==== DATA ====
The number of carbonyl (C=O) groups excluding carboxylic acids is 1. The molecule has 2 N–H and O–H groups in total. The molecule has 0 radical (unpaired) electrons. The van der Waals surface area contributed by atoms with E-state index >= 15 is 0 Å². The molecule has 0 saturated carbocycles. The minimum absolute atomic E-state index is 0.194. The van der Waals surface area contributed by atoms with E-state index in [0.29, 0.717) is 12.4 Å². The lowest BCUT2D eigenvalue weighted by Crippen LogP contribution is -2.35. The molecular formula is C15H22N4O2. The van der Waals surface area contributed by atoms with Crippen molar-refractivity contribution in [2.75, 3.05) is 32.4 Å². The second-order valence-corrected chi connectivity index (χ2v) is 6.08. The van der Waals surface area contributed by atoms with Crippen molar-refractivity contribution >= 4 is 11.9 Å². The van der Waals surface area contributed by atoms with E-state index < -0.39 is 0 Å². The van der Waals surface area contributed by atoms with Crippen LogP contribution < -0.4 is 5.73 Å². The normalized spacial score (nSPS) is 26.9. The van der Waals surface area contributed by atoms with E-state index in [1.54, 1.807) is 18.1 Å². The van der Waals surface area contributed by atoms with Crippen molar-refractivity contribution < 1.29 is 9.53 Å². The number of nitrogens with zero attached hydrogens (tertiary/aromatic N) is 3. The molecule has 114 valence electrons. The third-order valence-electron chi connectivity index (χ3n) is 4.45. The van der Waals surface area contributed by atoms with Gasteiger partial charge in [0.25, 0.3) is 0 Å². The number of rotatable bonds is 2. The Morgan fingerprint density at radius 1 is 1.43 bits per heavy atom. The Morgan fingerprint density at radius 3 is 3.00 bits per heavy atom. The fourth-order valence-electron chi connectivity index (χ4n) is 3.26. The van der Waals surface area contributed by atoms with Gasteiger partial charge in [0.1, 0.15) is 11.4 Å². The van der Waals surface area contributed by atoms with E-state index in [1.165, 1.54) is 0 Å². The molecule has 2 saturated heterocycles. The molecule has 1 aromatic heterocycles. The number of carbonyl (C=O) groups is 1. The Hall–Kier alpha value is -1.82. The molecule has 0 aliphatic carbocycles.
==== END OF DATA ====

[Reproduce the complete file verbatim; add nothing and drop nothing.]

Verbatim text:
The number of carbonyl (C=O) groups excluding carboxylic acids is 1. The molecule has 2 N–H and O–H groups in total. The molecule has 0 radical (unpaired) electrons. The van der Waals surface area contributed by atoms with E-state index >= 15 is 0 Å². The molecule has 0 saturated carbocycles. The minimum absolute atomic E-state index is 0.194. The van der Waals surface area contributed by atoms with E-state index in [0.29, 0.717) is 12.4 Å². The lowest BCUT2D eigenvalue weighted by Crippen LogP contribution is -2.35. The molecular formula is C15H22N4O2. The van der Waals surface area contributed by atoms with Crippen molar-refractivity contribution in [2.75, 3.05) is 32.4 Å². The second-order valence-corrected chi connectivity index (χ2v) is 6.08. The van der Waals surface area contributed by atoms with Crippen molar-refractivity contribution >= 4 is 11.9 Å². The van der Waals surface area contributed by atoms with E-state index < -0.39 is 0 Å². The van der Waals surface area contributed by atoms with Crippen LogP contribution < -0.4 is 5.73 Å². The normalized spacial score (nSPS) is 26.9. The van der Waals surface area contributed by atoms with E-state index in [1.54, 1.807) is 18.1 Å². The van der Waals surface area contributed by atoms with Crippen molar-refractivity contribution < 1.29 is 9.53 Å². The number of nitrogens with zero attached hydrogens (tertiary/aromatic N) is 3. The molecule has 114 valence electrons. The third-order valence-electron chi connectivity index (χ3n) is 4.45. The van der Waals surface area contributed by atoms with Gasteiger partial charge in [0.25, 0.3) is 0 Å². The number of rotatable bonds is 2. The Morgan fingerprint density at radius 1 is 1.43 bits per heavy atom. The Morgan fingerprint density at radius 3 is 3.00 bits per heavy atom. The fourth-order valence-electron chi connectivity index (χ4n) is 3.26. The van der Waals surface area contributed by atoms with Gasteiger partial charge in [0.1, 0.15) is 11.4 Å². The van der Waals surface area contributed by atoms with E-state index in [1.165, 1.54) is 0 Å². The molecule has 2 saturated heterocycles. The molecule has 1 aromatic heterocycles. The number of carbonyl (C=O) groups is 1. The Hall–Kier alpha value is -1.82. The molecule has 0 aliphatic carbocycles.